A group of advisors who provide recommendations to the president on issues pertaining to HIV/AIDS is working with the White House to ramp up private sector involvement in efforts to end the epidemic, particularly among organizations and entities that play major roles in healthcare delivery or have a significant base of employees living with HIV/AIDS.
Marlene McNeese and John Weisman, co-chairs of The Presidential Advisory Council on HIV/AIDS (PACHA), delivered a letter in November to Health and Human Services (HHS) Secretary Xavier Becerra containing a 10-point list of recommendations on facilitating private sector involvement in the fight against HIV/AIDS. The letter, which was unanimously adopted by members of PACHA during a recent virtual meeting, noted that much of the work around HIV prevention and treatment has been based on government-funded initiatives and partnerships with impacted communities.
McNeese and Wiesman stressed that boosting private sector participation could bolster existing work by government and community organizations, while also reducing stigma — a key motivating factor behind the new plan — surrounding issues pertaining to HIV/AIDS.
“We don’t just want the HIV companies involved; we want other healthcare companies like CVS, but also influencers like Facebook and Google, and Apple, where there are a lot of employees and people affected by HIV,” Carl Schmid, a member of PACHA and executive director of the HIV+Hepatitis Policy Institute, told Gay City News in a phone interview. Schmid has been deeply involved in HIV/AIDS work
CVS, for example, has discussed increasing HIV testing in their “minute clinic,” said Schmid, who envisions a wide range of groups involved in the effort, such as faith-based organizations, unions, and educators, though the exact involvement of those groups has yet to be determined.
While PACHA sent the letter to HHS asking the White House to join the private sector push, Schmid said he has been working on the plan “directly at the request of the White House.”
The new push by the White House would include creating a central organizing body with private sector partners to develop and establish activities and best practices; dedicating staff resources to the programs; and periodically hosting White House/HHS events to demonstrate the power of the private sector to improve HIV response efforts in impacted communities. The role of the private sector, the letter said, should speak to communities most impacted by HIV — including gay men, particularly Black and Latinx gay men; Black women; transgender women; young individuals; the Native American population; folks in the south; and those who suffer from substance abuse.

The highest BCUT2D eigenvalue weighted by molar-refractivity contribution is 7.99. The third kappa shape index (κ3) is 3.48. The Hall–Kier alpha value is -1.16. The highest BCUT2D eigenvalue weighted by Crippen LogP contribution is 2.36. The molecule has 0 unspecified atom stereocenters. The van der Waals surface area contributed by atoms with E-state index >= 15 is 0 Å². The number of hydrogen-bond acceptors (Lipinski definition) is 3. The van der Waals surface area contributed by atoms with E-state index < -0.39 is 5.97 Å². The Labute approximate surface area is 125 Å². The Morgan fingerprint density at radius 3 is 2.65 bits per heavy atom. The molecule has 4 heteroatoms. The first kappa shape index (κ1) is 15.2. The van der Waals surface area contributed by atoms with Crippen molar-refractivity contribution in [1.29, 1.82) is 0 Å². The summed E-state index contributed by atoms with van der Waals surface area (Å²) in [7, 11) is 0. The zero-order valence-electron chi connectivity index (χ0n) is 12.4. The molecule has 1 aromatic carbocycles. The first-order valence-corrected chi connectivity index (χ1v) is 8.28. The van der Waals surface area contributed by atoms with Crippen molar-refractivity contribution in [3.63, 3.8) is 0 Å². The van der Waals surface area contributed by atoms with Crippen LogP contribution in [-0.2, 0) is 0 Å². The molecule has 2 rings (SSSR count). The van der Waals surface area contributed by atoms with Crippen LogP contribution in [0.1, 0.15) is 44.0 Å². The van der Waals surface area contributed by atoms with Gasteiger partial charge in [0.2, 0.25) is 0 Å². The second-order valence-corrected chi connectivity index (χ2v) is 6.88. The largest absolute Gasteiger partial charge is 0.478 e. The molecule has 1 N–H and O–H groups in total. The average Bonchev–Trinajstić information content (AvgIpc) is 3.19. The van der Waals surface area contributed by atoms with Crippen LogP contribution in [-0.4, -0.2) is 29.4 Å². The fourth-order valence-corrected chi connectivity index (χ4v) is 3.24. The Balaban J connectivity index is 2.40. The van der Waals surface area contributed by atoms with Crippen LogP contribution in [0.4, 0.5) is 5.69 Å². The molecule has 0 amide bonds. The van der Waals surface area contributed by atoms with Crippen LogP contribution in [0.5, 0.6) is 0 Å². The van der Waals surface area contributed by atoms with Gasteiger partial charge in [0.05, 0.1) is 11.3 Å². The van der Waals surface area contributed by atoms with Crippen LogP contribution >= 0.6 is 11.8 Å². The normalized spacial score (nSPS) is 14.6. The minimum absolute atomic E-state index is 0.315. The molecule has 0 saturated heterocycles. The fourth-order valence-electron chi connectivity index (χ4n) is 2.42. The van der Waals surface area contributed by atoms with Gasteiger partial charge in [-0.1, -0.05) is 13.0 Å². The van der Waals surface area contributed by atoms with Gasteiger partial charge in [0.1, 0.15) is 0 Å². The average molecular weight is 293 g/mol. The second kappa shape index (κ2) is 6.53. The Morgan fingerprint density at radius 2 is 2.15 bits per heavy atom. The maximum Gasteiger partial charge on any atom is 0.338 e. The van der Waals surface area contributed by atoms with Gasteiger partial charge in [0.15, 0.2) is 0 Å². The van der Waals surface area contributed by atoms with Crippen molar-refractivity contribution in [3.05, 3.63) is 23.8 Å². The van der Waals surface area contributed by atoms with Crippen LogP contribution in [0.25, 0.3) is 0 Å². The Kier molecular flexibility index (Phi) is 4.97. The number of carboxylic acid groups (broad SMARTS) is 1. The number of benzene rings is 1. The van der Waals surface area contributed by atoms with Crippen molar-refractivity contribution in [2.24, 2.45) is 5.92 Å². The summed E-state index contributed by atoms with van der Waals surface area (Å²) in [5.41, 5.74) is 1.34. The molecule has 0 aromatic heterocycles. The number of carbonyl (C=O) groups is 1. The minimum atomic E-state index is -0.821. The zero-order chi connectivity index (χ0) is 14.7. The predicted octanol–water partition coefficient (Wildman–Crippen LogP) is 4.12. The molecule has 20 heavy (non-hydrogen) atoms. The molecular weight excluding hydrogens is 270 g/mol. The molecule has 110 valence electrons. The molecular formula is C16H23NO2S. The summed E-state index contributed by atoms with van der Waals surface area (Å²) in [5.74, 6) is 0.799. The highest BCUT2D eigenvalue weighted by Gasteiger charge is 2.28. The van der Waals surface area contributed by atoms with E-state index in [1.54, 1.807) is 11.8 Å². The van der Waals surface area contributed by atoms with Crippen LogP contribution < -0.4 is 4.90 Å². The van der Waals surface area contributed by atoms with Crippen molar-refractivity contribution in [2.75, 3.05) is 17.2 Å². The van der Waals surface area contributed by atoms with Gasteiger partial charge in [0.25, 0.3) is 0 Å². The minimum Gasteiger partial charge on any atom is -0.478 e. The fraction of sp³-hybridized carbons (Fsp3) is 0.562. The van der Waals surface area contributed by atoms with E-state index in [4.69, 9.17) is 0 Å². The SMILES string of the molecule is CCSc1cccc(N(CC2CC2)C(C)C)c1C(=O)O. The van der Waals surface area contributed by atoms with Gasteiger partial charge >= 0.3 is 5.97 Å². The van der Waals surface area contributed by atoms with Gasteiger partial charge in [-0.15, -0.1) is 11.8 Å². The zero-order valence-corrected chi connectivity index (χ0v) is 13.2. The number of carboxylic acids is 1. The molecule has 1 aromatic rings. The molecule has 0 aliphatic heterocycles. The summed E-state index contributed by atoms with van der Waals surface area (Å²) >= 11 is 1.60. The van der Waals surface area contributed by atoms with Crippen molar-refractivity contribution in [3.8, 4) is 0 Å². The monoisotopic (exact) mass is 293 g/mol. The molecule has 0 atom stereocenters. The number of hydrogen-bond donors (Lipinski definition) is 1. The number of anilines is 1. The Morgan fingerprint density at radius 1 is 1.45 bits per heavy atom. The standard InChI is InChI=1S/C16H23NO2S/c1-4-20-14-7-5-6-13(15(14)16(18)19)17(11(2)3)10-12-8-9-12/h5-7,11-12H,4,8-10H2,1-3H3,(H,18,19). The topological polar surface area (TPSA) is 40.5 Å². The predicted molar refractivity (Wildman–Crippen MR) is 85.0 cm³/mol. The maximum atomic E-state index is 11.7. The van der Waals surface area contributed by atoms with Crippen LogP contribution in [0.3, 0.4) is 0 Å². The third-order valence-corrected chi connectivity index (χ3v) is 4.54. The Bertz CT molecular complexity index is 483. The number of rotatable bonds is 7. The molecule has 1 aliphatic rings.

The letter also emphasized the importance of collaboration between HHS, the HIV community, and HIV experts to shape goals aimed at speeding up HIV response across the country.
PACHA is urging the White House to begin working with agencies in the administration in order to begin facilitating the new recommendations.
It is not clear how long the private sector plans have been in the works, but Schmid said the Trump administration was contemplating a similar approach — at least before the COVID-19 pandemic threw a wrench into everything. But now the Biden administration appears willing to move ahead with it, and the White House is expected to unveil the new iniative on World AIDS Day on December 1.
Among the missing components of the private sector plan at the moment is PrEP. Research surrounding HIV prevention is ongoing and experts are studying new forms of injectable PrEP, which have shown promising results in early trials. Schmid envisions the private sector carrying out work to reduce stigma about PrEP and inform people through educational campaigns for local communities as well as for healthcare providers — especially at a time when too many providers are still not knowledgeable enough about PrEP.
An HHS spokesperson did not respond to a request for comment for this story. The White House is expected to make an announcement about the private sector plan on World AIDS Day, December 1.